Identity is the question of today's generation of politics. The Left criticizes the class identities particular identity they perceive as oppressing other communities identity groups within society. The Right blasts away at the left's fluid use of gender, sexuality, race, religion and everything else as "identity politics" to gerrymander political support.
There is some truth in both of these criticisms, though they are not equal relative to each other. But the criticisms can leave the outside observer with the distinct impression that identity can mean anything, or nothing at all.
Identity is not nothing, and as such, cannot be formed from just anything. Identity is the shared foundation that binds us and connects us to other people, and it is these connections that give meaning to everything in our lives.
Men who have no collective identity -- who have no strong alliances or sense of belonging in a particular in-group -- are wanderers dependent on a larger system that rules from above. Humans are social animals. The loner who wants to be alone is an anomalous deviation -- however romantic the brooding archetype of the wandering individualist may be. The loner is essentially missing half of his identity. He has no orientation, no context.
Social identity is meaning. It is the "why" that follows naturally from the "we." Without a firm social context, humans are disoriented and actions become relatively arbitrary and meaningless. Social identity is social orientation. It is the starting point from which the spear extends.
Identity is a rootedness that provides a rationale for action.
-- Jack Donovan, Becoming A Barbarian
All identities revolve around some shared characteristic, purpose, or action. But not all identities are equally meaningful. Some make you feel alive, while some feel fake. They feel empty, artificial, and inauthentic. Most identities offered to us today, like lunch options in a school cafeteria, are available to everyone, and do not provide a meaningful context to justify action, or even living.
Consider: A retail job; a TV personality; a Chinese take-out dinner; a quick fuck. None of these feel authentic. A pilot's career; a developed taste; a home-grown meal; a ten-year marriage. All of these feel authentic.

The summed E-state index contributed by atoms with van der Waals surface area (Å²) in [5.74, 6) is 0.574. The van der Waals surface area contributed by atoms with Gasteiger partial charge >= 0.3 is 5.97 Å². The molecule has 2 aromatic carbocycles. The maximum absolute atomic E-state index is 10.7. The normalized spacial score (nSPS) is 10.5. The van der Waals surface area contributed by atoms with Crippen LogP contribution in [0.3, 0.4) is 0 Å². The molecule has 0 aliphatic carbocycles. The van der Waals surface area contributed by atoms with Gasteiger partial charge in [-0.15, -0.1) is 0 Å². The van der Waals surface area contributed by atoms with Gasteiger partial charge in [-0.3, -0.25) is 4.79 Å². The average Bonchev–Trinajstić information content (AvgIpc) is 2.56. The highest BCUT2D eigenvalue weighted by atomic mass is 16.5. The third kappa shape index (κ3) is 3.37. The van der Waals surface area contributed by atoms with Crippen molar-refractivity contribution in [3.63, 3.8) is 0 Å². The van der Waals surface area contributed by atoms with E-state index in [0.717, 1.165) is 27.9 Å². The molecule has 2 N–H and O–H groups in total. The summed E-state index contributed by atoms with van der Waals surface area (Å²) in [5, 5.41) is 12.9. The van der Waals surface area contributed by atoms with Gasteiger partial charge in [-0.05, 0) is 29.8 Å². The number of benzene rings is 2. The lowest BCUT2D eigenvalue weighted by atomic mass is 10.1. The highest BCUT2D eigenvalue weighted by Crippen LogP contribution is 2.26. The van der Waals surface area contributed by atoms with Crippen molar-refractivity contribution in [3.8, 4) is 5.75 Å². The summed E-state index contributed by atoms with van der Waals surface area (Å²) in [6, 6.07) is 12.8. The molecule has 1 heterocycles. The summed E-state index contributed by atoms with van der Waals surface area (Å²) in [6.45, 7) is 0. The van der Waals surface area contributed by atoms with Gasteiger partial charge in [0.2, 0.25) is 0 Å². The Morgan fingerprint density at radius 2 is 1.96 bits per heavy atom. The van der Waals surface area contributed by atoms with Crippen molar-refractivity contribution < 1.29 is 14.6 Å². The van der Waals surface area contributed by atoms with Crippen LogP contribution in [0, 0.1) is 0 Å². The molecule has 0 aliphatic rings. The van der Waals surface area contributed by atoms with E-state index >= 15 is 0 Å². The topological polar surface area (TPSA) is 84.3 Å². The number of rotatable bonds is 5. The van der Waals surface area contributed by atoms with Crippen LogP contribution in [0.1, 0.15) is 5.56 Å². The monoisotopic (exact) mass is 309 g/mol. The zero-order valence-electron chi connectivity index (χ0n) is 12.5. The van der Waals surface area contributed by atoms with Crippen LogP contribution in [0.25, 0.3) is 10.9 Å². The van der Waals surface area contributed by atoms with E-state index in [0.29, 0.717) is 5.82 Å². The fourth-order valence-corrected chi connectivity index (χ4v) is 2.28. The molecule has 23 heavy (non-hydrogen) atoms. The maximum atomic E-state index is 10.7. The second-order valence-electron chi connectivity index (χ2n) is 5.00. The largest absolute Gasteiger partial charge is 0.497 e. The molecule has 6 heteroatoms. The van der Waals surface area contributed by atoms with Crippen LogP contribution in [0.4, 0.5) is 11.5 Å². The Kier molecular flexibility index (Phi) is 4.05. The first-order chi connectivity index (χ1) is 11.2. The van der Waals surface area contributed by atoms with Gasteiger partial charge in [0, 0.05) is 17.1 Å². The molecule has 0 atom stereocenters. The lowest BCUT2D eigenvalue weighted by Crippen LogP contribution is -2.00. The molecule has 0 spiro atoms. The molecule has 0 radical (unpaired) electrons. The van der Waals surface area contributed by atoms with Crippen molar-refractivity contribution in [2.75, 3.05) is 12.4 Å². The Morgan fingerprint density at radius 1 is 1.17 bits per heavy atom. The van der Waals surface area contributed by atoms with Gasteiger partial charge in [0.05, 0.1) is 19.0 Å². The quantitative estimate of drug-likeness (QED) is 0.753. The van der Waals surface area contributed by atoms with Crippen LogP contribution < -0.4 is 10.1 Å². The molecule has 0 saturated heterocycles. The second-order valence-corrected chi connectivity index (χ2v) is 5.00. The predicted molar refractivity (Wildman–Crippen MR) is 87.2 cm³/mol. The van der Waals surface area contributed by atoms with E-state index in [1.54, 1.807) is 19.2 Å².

What is the difference?
Authentic identity requires sacrifice. It feels real because the individuals within it have invested themselves into the role, and cannot simply leave. Authentic identities are stable, immune to the flimsy fads and mercurial trends of the day. They don't leave you feeling like you've wasted what little time you have on this earth.
On Saturday, December 9, our members made a sacrifice of time, money, and comfort. What they gained was not merely the feeling of participating in an authentic identity, but the feeling of creating one.
We initiate for the same reason that every group worth being in initiates their members. Groups are trustworthy because they are stable, and they are stable because their members are invested.
Initiation is an act of creation. By participating in the rite -- whether it is the hazing of military boot camp, years of schooling, or fighting in a war -- you endure suffering and personal cost to prove that your membership in the group matters, that it isn't temporary. You didn't "just feel like it." Enduring the trials of initiation creates trust, and with the creation of trust comes the possibility of an authentic identity.
For a shared purpose, through shared action, and from shared sacrifice, the Cascade Legion has taken another step towards becoming something real, something authentic. It is not the last step, and it does not make us equivalent to groups that have more collective time and sacrifice. But it is an acknowledgment of what is required, and it is a step on the right path. It is more than most groups will ever do, and we have more to show for it than most groups ever will.
Like the founding fathers, we want authentic lives for ourselves and our posterity. We initiate to feel alive, to make use of the time that we have while we are alive, and perhaps -- if we are lucky -- to help ensure a similar opportunity for those who come after us.